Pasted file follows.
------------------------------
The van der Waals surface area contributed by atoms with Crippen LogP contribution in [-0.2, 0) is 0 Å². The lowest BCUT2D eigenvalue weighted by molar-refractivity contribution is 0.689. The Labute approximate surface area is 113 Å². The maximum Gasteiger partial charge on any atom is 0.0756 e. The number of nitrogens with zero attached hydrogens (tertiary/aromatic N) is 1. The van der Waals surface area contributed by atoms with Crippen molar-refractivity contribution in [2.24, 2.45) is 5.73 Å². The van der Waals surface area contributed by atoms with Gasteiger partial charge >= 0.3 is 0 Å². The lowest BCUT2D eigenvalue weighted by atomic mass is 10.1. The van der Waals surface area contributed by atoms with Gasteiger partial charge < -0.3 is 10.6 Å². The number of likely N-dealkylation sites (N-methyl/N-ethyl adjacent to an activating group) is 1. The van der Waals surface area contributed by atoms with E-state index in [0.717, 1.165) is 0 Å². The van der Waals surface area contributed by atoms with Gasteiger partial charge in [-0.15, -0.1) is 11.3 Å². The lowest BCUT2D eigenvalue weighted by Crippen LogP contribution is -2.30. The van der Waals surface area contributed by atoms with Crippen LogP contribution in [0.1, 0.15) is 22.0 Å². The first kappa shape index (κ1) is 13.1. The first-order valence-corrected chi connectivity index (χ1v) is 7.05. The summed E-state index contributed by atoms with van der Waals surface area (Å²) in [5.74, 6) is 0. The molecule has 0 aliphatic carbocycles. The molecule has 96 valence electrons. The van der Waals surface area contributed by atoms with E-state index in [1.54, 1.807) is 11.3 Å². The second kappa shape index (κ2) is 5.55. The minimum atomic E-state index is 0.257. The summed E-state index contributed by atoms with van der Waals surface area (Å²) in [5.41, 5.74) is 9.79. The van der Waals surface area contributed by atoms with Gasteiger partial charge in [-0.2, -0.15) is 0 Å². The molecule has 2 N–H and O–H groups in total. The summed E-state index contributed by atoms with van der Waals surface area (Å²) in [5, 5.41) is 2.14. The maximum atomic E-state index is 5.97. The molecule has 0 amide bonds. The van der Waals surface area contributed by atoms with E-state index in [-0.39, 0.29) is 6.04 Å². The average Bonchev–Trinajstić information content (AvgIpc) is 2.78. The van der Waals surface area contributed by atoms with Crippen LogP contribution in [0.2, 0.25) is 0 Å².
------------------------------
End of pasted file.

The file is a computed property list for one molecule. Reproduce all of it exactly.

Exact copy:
The van der Waals surface area contributed by atoms with Crippen LogP contribution in [-0.2, 0) is 0 Å². The lowest BCUT2D eigenvalue weighted by molar-refractivity contribution is 0.689. The Labute approximate surface area is 113 Å². The maximum Gasteiger partial charge on any atom is 0.0756 e. The number of nitrogens with zero attached hydrogens (tertiary/aromatic N) is 1. The van der Waals surface area contributed by atoms with Crippen molar-refractivity contribution in [2.24, 2.45) is 5.73 Å². The van der Waals surface area contributed by atoms with Gasteiger partial charge >= 0.3 is 0 Å². The lowest BCUT2D eigenvalue weighted by atomic mass is 10.1. The van der Waals surface area contributed by atoms with Gasteiger partial charge < -0.3 is 10.6 Å². The number of likely N-dealkylation sites (N-methyl/N-ethyl adjacent to an activating group) is 1. The van der Waals surface area contributed by atoms with E-state index in [0.717, 1.165) is 0 Å². The van der Waals surface area contributed by atoms with Gasteiger partial charge in [-0.15, -0.1) is 11.3 Å². The lowest BCUT2D eigenvalue weighted by Crippen LogP contribution is -2.30. The van der Waals surface area contributed by atoms with Crippen LogP contribution in [0.1, 0.15) is 22.0 Å². The first kappa shape index (κ1) is 13.1. The first-order valence-corrected chi connectivity index (χ1v) is 7.05. The summed E-state index contributed by atoms with van der Waals surface area (Å²) in [5.74, 6) is 0. The molecule has 0 aliphatic carbocycles. The molecule has 96 valence electrons. The van der Waals surface area contributed by atoms with E-state index in [1.54, 1.807) is 11.3 Å². The second kappa shape index (κ2) is 5.55. The minimum atomic E-state index is 0.257. The summed E-state index contributed by atoms with van der Waals surface area (Å²) in [5.41, 5.74) is 9.79. The van der Waals surface area contributed by atoms with Gasteiger partial charge in [-0.2, -0.15) is 0 Å². The molecule has 2 N–H and O–H groups in total. The summed E-state index contributed by atoms with van der Waals surface area (Å²) in [5, 5.41) is 2.14. The maximum atomic E-state index is 5.97. The molecule has 0 amide bonds. The van der Waals surface area contributed by atoms with E-state index in [-0.39, 0.29) is 6.04 Å². The average Bonchev–Trinajstić information content (AvgIpc) is 2.78. The van der Waals surface area contributed by atoms with Crippen LogP contribution in [0.2, 0.25) is 0 Å².